Elite schools have a claim on our imagination that may have outlived its usefulness. There are many stories about the mental anguish that high school students experience during the college admissions process. The pressure to get excellent grades and pad their resumes with many extracurricular activities has led to an epidemic of anxiety and depression.

Elite colleges have a hold on our imagination. If a college is mentioned in the media, it will undoubtedly be a select school, rarely a state university. There are, however, hundreds of colleges and universities in this country that also deliver a quality education.

Engineers can earn the same salary if they attend a state university or an elite college. Studies have shown there is not enough of a difference to justify a $30,000 to $40,000 increase in annual college expense.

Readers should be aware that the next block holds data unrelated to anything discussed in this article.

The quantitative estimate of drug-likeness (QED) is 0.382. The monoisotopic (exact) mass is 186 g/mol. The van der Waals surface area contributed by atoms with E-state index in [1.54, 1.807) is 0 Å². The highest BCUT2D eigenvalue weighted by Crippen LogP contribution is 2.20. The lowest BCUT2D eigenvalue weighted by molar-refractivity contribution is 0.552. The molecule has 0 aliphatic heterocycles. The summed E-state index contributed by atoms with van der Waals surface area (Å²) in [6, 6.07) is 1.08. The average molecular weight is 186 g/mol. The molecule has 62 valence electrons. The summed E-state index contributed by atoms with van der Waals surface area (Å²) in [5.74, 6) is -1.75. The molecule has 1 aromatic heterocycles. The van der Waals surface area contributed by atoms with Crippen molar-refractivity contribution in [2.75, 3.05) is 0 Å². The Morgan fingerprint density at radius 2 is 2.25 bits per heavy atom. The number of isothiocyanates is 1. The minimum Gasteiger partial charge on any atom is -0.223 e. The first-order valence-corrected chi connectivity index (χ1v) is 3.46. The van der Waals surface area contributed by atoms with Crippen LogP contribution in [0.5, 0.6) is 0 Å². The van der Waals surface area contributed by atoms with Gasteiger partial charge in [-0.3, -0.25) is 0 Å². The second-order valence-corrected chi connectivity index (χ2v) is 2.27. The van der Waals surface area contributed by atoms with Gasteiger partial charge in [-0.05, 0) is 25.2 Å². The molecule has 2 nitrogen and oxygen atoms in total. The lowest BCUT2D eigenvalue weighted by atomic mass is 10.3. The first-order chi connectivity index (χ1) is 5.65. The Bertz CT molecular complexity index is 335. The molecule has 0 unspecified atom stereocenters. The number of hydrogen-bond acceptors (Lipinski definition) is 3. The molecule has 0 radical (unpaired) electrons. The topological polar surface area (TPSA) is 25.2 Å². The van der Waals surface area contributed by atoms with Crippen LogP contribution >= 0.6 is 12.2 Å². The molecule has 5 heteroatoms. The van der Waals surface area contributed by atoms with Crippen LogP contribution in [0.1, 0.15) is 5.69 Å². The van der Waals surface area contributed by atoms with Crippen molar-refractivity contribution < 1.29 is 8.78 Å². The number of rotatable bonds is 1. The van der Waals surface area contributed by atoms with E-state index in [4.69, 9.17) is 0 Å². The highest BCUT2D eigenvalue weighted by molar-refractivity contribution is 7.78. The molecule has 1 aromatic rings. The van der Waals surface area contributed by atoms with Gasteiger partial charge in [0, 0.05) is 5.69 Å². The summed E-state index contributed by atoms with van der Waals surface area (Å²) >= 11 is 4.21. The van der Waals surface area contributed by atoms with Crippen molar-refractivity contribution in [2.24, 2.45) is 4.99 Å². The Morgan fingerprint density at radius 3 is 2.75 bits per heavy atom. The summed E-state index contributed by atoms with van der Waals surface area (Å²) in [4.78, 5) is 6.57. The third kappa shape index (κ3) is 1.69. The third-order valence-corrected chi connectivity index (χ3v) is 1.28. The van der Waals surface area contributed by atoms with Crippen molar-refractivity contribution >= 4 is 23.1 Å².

We should not measure a college experience only by earning power, even though we would hope that a college degree would provide a better standard of living. Certainly, the research seems to indicate that if your son or daughter does not get into that elite college, their ability to make their way in the world is not going to be ruined. They will do just fine.

When asked, my advice is to relax and let the schools compete for your child. Many of the elite schools have ample endowments that will allow them to offer generous scholarships if they really want your child to attend.

Ivan G. Most, Sc.D., P.E.

Old Orchard Beach

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